Doodle for a healthy mind

March 14, 2018 12:27 PM Nasana Bajracharya


When you are bored in class, you might have noticed yourself making random lines, shapes and figures in your copy. It might not make sense but with practice, you can turn that ‘gibberish’ into an art piece. Anything you make to express your thoughts and perspective can be considered art, no matter what medium you choose. Doodle artists in the international spectrum have been recognized but our own doodlers are struggling to spread the message that doodle is a form of art. Doodling is a form of art or expression where anyone, artist or not, can express their feelings. And it has been directly linked with the artists’ mental state. Those who doodle do it like meditation. Discussing the same, three local doodlers shared their stories of how they started doodling and how important the practice is for them, with My City’s Nasana Bajracharya. Here are the excerpts.

Juliana Shrestha
DoodleCha

I was having a tough time emotionally during my college days. Doodling became my break-out from that stressed mindset, like meditation. I was doodling randomly and posting pictures online, which was liked by many. Common interest for doodling introduced me to Sabina Shrestha and together we started DoodleCha in April 2017 and made bookmarks and personalized cards for many. Now I work alone.

I doodle like we write journals -- about my feelings, things bothering me and things that make me happy. I am self-taught and I constantly research about other doodlers and artists. While doodling, I normally pick a starting point (or corner) then make outlines or shapes before I start. Then I divide it and fill in each with different patterns as much as possible. This is also what I tell others, during meetings and workshops that we do. 

In collaboration with other organizations, I conduct different three-hour workshops where the participants learn about doodling techniques, art details, and mindfulness. In all workshops, social media has played a major role both in getting participants and collecting their feedbacks. We have also launched different monthly, themed doodle challenges. The participants say that these challenges help their mind to calm down and recharge. 

There are no mistakes in doodling and clear lines are also not mandatory. Doodling is about exploring oneself, practicing patience, concentration and mindfulness. It takes a lot of dedication to make one good piece and in result, one gets great satisfaction. It has become my way of life, and with practice others can adapt it as well.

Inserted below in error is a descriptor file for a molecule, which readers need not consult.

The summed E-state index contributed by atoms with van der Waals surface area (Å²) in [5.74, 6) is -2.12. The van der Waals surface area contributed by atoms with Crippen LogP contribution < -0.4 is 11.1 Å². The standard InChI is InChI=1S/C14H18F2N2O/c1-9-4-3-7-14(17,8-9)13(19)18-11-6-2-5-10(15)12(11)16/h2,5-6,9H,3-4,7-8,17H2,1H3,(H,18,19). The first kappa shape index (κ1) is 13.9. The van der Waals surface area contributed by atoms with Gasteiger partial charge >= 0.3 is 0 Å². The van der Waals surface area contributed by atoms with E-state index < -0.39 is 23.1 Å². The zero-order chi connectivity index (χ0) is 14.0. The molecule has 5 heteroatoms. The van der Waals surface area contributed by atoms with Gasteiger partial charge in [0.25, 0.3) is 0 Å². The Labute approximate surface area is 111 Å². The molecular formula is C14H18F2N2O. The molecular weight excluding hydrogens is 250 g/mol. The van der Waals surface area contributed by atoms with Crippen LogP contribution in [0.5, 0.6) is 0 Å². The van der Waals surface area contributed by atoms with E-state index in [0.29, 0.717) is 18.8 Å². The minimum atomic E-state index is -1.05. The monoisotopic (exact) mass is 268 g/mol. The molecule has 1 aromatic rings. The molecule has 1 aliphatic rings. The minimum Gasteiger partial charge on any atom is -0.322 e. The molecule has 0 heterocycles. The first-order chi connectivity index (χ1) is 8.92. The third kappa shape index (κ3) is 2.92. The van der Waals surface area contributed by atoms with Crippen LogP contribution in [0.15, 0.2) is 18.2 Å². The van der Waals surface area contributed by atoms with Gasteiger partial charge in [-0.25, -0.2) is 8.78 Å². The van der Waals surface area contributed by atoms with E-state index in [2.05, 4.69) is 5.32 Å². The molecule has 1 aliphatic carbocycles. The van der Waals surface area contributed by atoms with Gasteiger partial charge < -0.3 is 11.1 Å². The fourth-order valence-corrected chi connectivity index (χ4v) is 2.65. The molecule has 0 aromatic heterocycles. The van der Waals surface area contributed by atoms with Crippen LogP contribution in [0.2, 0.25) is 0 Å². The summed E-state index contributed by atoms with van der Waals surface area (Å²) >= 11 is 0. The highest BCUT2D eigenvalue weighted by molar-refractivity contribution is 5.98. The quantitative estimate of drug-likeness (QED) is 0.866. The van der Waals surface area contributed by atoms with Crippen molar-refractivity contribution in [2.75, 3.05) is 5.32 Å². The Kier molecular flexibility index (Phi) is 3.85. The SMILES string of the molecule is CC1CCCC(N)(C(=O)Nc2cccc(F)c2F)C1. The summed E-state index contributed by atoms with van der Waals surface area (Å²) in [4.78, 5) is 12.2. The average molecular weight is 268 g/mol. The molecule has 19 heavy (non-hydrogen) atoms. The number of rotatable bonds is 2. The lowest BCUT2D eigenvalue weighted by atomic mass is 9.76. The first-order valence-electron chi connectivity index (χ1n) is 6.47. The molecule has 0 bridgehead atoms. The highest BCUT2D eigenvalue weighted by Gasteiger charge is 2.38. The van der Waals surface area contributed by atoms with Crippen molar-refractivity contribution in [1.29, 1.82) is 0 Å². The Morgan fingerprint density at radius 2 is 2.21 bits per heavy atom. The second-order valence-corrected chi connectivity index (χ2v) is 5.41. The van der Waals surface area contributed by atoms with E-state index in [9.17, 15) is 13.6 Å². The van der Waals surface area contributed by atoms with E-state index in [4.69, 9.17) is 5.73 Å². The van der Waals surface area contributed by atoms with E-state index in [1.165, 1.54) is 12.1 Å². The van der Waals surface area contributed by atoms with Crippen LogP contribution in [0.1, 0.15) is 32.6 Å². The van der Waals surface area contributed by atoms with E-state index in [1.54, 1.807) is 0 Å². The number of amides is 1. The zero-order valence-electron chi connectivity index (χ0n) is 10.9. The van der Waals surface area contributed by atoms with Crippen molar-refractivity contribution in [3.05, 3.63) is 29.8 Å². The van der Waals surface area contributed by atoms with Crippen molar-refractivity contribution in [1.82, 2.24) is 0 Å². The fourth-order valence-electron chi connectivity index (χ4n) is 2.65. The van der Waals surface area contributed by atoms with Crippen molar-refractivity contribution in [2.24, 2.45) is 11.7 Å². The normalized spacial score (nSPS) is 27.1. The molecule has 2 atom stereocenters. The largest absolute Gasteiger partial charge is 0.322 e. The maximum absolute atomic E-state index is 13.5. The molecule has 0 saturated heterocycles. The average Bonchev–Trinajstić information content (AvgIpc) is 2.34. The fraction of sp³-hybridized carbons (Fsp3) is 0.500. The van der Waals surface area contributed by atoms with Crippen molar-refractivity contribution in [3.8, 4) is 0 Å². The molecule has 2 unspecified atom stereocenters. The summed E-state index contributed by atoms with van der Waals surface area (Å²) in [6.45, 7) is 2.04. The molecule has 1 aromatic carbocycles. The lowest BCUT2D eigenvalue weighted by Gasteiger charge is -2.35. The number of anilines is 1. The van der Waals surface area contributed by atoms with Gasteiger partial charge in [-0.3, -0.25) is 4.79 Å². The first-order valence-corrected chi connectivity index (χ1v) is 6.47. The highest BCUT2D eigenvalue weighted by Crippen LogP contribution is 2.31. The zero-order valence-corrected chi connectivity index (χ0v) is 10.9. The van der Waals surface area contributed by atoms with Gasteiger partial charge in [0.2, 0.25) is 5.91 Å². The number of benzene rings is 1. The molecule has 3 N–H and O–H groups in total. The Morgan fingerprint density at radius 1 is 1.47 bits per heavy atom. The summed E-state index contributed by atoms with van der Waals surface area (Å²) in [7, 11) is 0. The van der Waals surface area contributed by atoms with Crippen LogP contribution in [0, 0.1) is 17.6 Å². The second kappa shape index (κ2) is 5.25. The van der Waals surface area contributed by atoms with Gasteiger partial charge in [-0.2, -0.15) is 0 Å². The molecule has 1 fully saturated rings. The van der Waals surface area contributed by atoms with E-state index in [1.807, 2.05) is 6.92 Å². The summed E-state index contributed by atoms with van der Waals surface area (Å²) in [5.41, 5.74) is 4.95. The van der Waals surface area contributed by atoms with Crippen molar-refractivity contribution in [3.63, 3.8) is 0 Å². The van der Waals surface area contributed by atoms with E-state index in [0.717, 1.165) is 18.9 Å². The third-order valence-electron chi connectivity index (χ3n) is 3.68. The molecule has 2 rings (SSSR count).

Bikash Man Shakya
Doodlemyan

In the aftermath of the earthquake three years ago, I had a plenty of time in hand. So I took that opportunity to start doodling in a serious manner the same month (as doodlemandu). I did scribble here and there but taking it to the next level was not possible then.

I normally search online and get some inspiration, based on which I start doodling. I pick a corner or a line and start from left to right. I have a very random approach and it depends on my mood. It has become my escape but I cannot start unless I have a calm mindset. Once I start I see to it that I finish it. 

Doodling is not like other art forms, it cannot be done with a plan; it must be instant, but should also have a concept. It is also not restricted to paper, I have experimented on shoes, guitar, t-shirts, bookmarks, cardboards, helmets, and walls. It also does not need to be black and white only; I started coloring doodles recently and I have been experimenting with letters of Ranjana script. Many of us doodle knowingly or unknowingly, but for doodling to be established as a form of art in Nepal, doodle artists including myself need to improve and refine skills in an organized manner.

It starts with a scribble, and then it takes form. It is not a perfect form of art, so anyone can start and doodle what they want, as they want. You start improving your skills from there. I try to motivate those around me and to promote it further, I plan to publish a coloring book soon.

Julia Bajracharya Dahal
TheOrangeInk

I was never good at sketching but used to scribble since I was a small child. But I as grew up, I forgot that it was fun. Later, I started scribbling again when I was struggling with anxiety disorder and panic attacks at the end of my Bachelor’s degree. I had hard time expressing and my friend introduced me to a stress-relief coloring book. It helped me reconnect with my long lost love for doodling. 

Doodling for me is an act of mindfulness or meditation. I started TheOrangeInk in March 2017 and my mental health has improved a lot.  I mostly doodle on mandalas and also make hand-made cards, bookmarks and showpieces for people in Pokhara. I am working more on designs. If you walk around the lakeside, you can see some forms of doodle either in restaurant or art and craft shops. People know about it, get fascinated but are unaware about the art form. 

Doodling is for everyone, even those who do not know how to draw a tree. Some form of art should be introduced in school curriculum as a subject so that students can learn mindfulness at a young age. Doodling can be one of such art forms. I plan on doing some workshops in schools myself.

We all have those days when we do not know what we feel and why, nor can we explain but it bothers us too much. With doodle, I express my feelings without having to realize how I feel, which is very therapeutic for me. I encourage people to engage in doodling and also be aware of mental health and its importance, for which I am collaborating with other doodlers, like I did last September.

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